Jeffrey Gundlach’s $1 million reward for his stolen painting by Piet Mondrian is believed to be the largest ever offered for a single painting, according to art experts.
Gundlach, a bond investor, announced at a press conference yesterday that he’s offering $1.7 million for the return of his entire art collection, which also includes works by Jasper Johns and Richard Diebenkorn. Of that amount, $1 million is for Mondrian's “Composition (A) En Rouge Et Blanc" alone.
The reward tops the bounty offered by Charles Lindbergh and his wife for the safe return of their kidnapped child in 1932, which reached $75,000, or $1.261 million in today’s dollars.
While museums have offered millions of dollars for the return of stolen collections, Gundlach's offered reward far exceeds the amounts commonly offered by private individuals for artworks. “I don’t know of other cases where an individual offered that much for a single piece,” said Mark Dalrymple, director of Tyler & Co, the British loss-adjuster firm that specializes in recovering and valuing stolen art. (Read more: China's Art Bubble May Be Popping)
Dalrymple said the largest reward he’s ever offered for a piece of fine art was $250,000 for the return of two Turner paintings to a German owner. He said an undisclosed reward was paid for paintings and they were eventually returned several years after they were stolen.
Rewards for art are typically offered by the insurance company rather than the owner, Dalrymple said. Gundlach declined to comment on whether he had insurance.
While rewards are sometimes successful, some law-enforcement officials question their effectiveness. The Isabella Gardner Museum in Boston has offered a $5 million reward for the return of 13 works of art stolen in 1990. The pieces – which include a Rembrandt and a Vermeer – remain missing.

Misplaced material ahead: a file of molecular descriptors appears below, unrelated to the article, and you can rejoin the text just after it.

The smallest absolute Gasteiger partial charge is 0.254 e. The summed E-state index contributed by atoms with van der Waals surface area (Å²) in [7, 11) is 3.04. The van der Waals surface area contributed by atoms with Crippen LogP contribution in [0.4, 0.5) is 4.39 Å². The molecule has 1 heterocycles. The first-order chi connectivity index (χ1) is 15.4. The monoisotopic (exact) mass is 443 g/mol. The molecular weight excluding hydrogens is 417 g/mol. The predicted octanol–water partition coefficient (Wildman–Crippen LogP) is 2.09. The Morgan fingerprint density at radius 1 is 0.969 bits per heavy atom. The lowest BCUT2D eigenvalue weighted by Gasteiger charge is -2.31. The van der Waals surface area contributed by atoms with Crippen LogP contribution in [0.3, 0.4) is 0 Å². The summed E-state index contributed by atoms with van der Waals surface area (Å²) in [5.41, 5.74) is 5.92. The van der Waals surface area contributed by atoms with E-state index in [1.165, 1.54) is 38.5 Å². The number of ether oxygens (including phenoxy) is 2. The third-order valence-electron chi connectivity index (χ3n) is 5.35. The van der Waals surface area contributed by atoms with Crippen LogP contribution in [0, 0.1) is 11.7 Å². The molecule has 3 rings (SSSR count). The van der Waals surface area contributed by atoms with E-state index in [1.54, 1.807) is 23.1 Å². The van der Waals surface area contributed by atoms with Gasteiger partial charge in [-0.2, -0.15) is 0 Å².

AXA Art Insurance is offering what it called a “substantial” reward – though the amount wasn’t disclosed – for two artifacts stolen from the the Montreal Museum of Fine Arts.
Art experts say rewards also have to be low enough that they don’t become an incentive for similar crimes. (Read more: Ultra-rich Spend More on Experiences Than Bling)
“You don’t want the reward to be generative of a crime,” Darlymple said. “The important thing is to make sure the money is not ending up in the hands of the criminals themselves.”
Here are five of the other big rewards offered to help solve a crime or find a person (not including whistleblower cases).
$25 million, capture of Osama Bin Laden. Under its “Rewards for Justice” program, the United States offered $25 million for information leading to the capture of the Al Queda leader. Because the information leading to his capture didn’t come from an informant, it was never paid.
$5 million, Isabella Stewart Gardner Museum artworks. The Gardner Museum is offering a reward of $5 million for information leading to the recovery of 13 works in good condition and, with the FBI and US Attorney, is helping to “ensure complete confidentiality.”
$2 million, Whitey Bulger's arrest. The FBI paid a reward of $2 million to a former Miss Iceland who tipped off the FBI to the location of the alleged former mobster.
$1.2 million, Charles Lindbergh's kidnapped child. The Lindbergh family offered a $50,000 reward for the safe return of Charles Lindbergh Jr., who was famously kidnapped in 1932. New Jersey law enforcement offered $25,000, making the total reward of $75,000—or $1.26 million in today’s dollars.
$685,000, Pablo Picasso painting. A portrait of Picasso's muse Dora Maar was stolen from a private Saudi yacht off the coast of France in 1999, and the reward of $685,000 was offered. It’s unclear if it was ever paid.
-By CNBC's Robert Frank
Follow Robert Frank on Twitter: @robtfrank